Unproven Thieries

The Netflix of Everything: Why Companies Don’t Want You Making Decisions

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Netflix, as you may have heard, is great. A digital economy of scale allows us to pay a ridiculously low price for an ocean of streaming video that we could never hope to watch in all the years we might live, and in return we typically get frustrated by moderate price increases and the recent removal of 24. We keep our subscription through thick and thin, largely because it would be a slight inconvenience to cancel it. Other companies have caught on, and all the big players are trying their hands at movies, TV, music, video games and more. We in the media tend to call this modern incarnation of an old idea “The Netflix of blank.”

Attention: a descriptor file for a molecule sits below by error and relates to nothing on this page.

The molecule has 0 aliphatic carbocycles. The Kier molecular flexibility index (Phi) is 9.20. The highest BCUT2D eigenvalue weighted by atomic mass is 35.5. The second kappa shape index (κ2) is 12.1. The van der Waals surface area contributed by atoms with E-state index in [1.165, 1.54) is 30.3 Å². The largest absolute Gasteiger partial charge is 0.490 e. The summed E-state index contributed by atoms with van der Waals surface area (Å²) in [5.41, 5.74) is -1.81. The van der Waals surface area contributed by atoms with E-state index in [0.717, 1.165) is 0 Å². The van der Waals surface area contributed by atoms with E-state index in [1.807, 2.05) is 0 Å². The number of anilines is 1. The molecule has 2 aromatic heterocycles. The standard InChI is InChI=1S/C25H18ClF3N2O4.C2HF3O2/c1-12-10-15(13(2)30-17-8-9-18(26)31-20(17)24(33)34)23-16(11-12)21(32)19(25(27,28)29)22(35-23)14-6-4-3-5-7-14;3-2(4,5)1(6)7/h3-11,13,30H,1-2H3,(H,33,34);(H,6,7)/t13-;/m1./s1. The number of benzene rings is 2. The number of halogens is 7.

It doesn’t stop with entertainment. There are subscriptions for beauty products, clothes,  groceries, contraception, razors, and pretty much everything else you could imagine. Even neo-taxis, like Uber and Lyft (which still require you to make a purchasing decision every time you use them) function mainly by banking on the idea that they can become a sort of transportation default, thus avoiding that pesky moment where people check to see if they’re really getting a deal or not. None of this is new (magazine subscriptions, cheese of the month clubs, Costco, etc.), but both digital distribution and the logistical streamlining of the 21st century are supercharging it. Read More